"With a full century behind it, baseball's oldest ballpark shows no signs of closing its doors anytime soon. Between the Green Monster in left, the triangle in center, and a right field with a foul pole that shows up a good 50 feet ahead of the corner, Fenway Park offers a unique baseball experience which, rather than reeking of gimmicks, instead acts as a reminder of a time when baseball parks were squeezed in wherever they could fit, back before the pristinely planned modern ballparks found throughout the league. The beer and food is expensive, the seats aren't always the most comfortable, and some don't even quite point the right way. But for all that, there's still no better place to watch a baseball game." -- Ben Buchanan, Over the Monster
Speaking of nightmares...
"You'd think there would be at least some simmering hatred for the Red Sox in Cleveland. The Red Sox beat the Indians in the 1999 ALDS, signed Manny Ramirez away from the Indians in 2000, and came back from a 3-1 deficit to take the AL pennant from the Indians in 2007.
The Red Sox would also be an appropriate choice to play the role of large-market villain for Indians fans, though the Yankees have filled that role admirably for over 60 years.
But thanks to the unbalanced schedule, Cleveland and Boston now meet just twice a season, so there's not much of a chance for fans on either side to gain much familiarity, never mind contempt, for the other club.
Seeing a team and its players 18 or 19 times a season will start the vitriol flowing if other prerequisites are there, but seven times isn't enough no matter how bitter the history is." -- Ryan Richards, Let’s go Tribe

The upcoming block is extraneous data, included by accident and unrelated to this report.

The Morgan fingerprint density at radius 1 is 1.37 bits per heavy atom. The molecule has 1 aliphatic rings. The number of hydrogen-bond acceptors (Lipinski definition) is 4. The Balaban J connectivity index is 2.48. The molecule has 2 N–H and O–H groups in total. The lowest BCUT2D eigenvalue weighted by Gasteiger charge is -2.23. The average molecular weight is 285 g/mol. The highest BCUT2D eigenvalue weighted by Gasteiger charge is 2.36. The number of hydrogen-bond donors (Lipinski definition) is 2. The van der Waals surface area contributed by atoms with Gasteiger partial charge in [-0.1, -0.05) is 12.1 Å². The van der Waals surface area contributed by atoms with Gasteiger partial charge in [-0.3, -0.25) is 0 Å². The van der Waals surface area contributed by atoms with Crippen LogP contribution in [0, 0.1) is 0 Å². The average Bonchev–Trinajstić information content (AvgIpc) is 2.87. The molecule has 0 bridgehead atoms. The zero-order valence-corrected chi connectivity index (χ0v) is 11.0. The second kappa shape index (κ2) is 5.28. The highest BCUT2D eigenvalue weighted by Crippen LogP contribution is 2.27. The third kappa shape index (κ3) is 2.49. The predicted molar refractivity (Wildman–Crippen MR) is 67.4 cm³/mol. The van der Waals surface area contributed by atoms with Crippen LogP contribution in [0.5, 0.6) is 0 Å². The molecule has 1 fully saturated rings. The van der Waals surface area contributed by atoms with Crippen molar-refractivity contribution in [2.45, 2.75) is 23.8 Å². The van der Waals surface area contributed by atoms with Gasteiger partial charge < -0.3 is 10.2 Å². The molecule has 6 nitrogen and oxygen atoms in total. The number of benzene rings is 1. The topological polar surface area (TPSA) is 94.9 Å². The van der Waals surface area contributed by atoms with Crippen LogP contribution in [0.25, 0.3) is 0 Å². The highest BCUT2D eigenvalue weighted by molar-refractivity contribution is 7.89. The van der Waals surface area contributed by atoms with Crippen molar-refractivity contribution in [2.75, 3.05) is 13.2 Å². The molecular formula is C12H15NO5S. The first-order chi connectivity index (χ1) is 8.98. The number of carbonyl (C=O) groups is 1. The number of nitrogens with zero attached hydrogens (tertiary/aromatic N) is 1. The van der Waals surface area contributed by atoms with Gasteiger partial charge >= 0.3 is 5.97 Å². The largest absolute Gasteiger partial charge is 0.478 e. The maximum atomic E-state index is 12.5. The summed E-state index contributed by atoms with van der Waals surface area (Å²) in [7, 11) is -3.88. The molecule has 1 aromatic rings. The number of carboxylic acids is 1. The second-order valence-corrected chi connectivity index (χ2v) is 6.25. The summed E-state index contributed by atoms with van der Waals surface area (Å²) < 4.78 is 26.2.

Not eligible for rivalry. Yet.
"The Red Sox and Indians certainly have all the right ingredients for a rivalry. From Manny Ramirez leaving the Indians for Boston, to the 2007 ALCS, and now Terry Francona taking over in Cleveland, there's been plenty of opportunities for a rivalry to grow. Somehow, though, no enmity has really developed over the years, and it doesn't seem like the Terry Francona issue is going to change that.
Perhaps that should come as no surprise. If Francona holds any grudges, chances are they're against players who are already gone from the team, or members of ownership who are nicely detached from the action on the field. It doesn't hurt, of course, that Bobby Valentine was a complete bust and was promptly replaced by Francona's old right-hand man in John Farrell.
No, right now Tito has more old friends than enemies in the dugout, and the actual players have little enough reason to hate each other. Perhaps if both clubs keep winning, October will provide a spark." -- Ben Buchanan, Over the Monster